They are top notch in every aspect. I just went and looked and the 200w 36-cell (small) panels are $165 shipped. You just can't beat that.
 

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Discussion Starter #33
https://www.facebook.com/hightecsolar/

The cells are Solarworld, which are made in USA or Germany iirc. The frames and everything else they use are made in the USA and assembled in the USA on their 5 bus bar assembly line in Indiana. It's possible the wiring and connectors are Chinese, I don't know.

They are top notch in every aspect. I just went and looked and the 200w 36-cell (small) panels are $165 shipped. You just can't beat that.
Thanks, thats cheap enough, goes into my watch list and wait for funds
 

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Limey
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How big were the brackets that you glued? How long have they been mounted?

Thanks..
Two years.

The brackets are made of three pieces. Two L shaped pieces with a flat piece sandwiched between to make an inverted T shape. The base of the L pieces are two inches each so giving four inches wide total. It's actually a bit more if you include the bend radius and thickness of the flat piece. Lengthwise, they are the full length of the short side of the panel plus two inches at each end. The L pieces were shaped to match the curve of the roof then riveted together sandwiching the flat piece in between. The flat piece is attached to the panel frame with stainless screws.

I only stood the panels off the roof by an inch which made it virtually impossible to get a tool up behind the panels when they are mounted so I fitted rivnuts into the panel frame to take the screws. That was fiddly because the panel frames are a hollow extrusion.

I think you need to maximise the surface area if you are going to rely on glue only. I used an inverted T shape rather than a simple L to reduce the possibility of the mount rocking and peeling the adhesive.

I'd post a pic but I'm nowhere near it at the moment.
 

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Its a 40 foot trailer. I have a 9000w genny that runs the AC if I need. The fridge is a baby 2 foot tall one, not full size, but I suppose thats not a deal breaker.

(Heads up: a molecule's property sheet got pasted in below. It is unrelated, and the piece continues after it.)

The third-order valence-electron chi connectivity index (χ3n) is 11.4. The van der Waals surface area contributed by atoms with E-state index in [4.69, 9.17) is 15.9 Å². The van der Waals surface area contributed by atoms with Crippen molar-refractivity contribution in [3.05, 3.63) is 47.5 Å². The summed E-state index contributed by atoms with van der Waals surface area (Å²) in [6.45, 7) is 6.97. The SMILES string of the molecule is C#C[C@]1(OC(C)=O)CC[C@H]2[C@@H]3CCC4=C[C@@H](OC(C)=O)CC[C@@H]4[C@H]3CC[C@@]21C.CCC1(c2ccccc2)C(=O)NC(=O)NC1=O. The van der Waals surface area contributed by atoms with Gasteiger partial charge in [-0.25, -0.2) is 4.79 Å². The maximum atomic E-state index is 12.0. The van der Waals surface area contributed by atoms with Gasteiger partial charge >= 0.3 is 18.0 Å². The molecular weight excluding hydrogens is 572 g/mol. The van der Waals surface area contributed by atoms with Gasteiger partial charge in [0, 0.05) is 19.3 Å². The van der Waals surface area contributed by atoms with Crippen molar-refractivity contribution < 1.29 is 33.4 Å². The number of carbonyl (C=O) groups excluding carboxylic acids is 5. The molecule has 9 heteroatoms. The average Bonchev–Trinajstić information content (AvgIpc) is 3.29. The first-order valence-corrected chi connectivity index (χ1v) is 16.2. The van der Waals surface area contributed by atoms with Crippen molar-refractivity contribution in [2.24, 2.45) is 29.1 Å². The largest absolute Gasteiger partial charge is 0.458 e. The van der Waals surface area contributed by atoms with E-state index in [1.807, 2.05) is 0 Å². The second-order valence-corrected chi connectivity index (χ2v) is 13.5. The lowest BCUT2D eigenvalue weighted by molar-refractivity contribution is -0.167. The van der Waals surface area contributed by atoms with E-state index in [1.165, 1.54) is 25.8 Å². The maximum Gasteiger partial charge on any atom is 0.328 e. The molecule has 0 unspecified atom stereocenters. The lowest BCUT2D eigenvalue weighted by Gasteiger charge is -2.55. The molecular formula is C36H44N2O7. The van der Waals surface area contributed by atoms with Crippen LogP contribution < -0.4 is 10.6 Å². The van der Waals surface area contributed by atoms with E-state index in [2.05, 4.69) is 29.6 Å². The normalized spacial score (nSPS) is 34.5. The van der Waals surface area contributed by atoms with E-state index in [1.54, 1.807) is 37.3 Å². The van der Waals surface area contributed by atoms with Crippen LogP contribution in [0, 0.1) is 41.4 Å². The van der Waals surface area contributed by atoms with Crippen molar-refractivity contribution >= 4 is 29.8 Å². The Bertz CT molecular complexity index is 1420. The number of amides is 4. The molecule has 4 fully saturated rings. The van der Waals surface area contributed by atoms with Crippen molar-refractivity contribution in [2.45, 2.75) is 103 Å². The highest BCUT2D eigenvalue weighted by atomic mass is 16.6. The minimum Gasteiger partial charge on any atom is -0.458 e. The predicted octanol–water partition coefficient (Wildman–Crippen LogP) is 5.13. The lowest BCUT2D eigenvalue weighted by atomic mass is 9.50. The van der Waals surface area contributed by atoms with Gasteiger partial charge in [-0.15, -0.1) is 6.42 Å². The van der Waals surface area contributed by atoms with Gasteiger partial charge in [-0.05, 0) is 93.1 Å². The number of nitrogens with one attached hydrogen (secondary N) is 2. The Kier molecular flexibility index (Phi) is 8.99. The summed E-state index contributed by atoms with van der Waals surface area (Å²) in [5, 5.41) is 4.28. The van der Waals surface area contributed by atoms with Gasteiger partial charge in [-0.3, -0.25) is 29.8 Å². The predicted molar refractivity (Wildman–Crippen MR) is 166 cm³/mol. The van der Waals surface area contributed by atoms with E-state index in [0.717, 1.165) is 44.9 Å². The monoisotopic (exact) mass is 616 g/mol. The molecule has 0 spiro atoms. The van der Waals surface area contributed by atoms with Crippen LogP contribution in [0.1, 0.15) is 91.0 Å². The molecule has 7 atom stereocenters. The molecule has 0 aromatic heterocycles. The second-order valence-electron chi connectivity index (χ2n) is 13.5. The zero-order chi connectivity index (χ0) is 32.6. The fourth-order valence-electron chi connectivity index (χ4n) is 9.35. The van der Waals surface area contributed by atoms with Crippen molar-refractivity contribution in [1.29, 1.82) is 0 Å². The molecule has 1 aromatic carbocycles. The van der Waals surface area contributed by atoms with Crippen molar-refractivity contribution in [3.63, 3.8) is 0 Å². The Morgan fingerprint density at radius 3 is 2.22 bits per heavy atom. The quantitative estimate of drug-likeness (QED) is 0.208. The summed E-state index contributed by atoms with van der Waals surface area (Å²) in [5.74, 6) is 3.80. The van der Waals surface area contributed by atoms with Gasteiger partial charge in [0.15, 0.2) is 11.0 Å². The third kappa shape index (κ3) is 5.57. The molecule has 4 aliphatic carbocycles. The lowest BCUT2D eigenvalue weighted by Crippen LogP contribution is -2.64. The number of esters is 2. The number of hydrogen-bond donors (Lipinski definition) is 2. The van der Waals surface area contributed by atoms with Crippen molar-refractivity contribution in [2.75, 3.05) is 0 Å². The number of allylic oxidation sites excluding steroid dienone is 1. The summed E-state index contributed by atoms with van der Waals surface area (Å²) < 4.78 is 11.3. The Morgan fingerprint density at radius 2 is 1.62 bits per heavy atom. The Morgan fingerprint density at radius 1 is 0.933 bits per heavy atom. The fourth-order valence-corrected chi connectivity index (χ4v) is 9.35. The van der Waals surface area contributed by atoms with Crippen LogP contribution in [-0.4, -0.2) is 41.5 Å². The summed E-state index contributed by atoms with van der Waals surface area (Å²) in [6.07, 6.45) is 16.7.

Does PBB OK mounting them with the eternabobd or 3m adhesive (with brackets, not direct to roof)? Would like to avoid screws of course
Use VHB Tape to secure to roof, then cover bracket with lap sealant
 

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did you use the eternabond or the 3m adhesive?

This is big for me - I do *NOT* want to drill the roof, I don't care if the whole world says its not a big deal. The less holes/screws in the roof, the better.

Also if I do this, I will angle them from the back, so that when driving on the highway, the air flow doesn't try and lift them.
It's not a big deal. :D:laughing:
 

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I have 4 - 200 Watt panels on my Travel Trailer and use a Victron Charge Controller to charge 4 Costco 6V Golf Cart BAtters and a Victron BMS to monitor them.. The panels I use are made in the USA and are $185.00 shipped. You can get them and everything else you need from Continuius Resources.

https://www.continuousresources.com/
 

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Discussion Starter #38
I have 4 - 200 Watt panels on my Travel Trailer and use a Victron Charge Controller to charge 4 Costco 6V Golf Cart BAtters and a Victron BMS to monitor them.. The panels I use are made in the USA and are $185.00 shipped. You can get them and everything else you need from Continuius Resources.

https://www.continuousresources.com/
I think they are the same as "fred480v" on ebay (who is not Fred anymore, was informed by them he retired 2 years ago)

https://www.ebay.com/itm/283431535074

listing has the same pictures, wall logos and all.

But they look legit. Going to start putting away a little money and do this one panel at a time. Thanks
 

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I think they are the same as "fred480v" on ebay (who is not Fred anymore, was informed by them he retired 2 years ago)

https://www.ebay.com/itm/283431535074

listing has the same pictures, wall logos and all.

But they look legit. Going to start putting away a little money and do this one panel at a time. Thanks
They are totally legit. The 200w 36-cell panels have been on sale for $165 when I looked last week.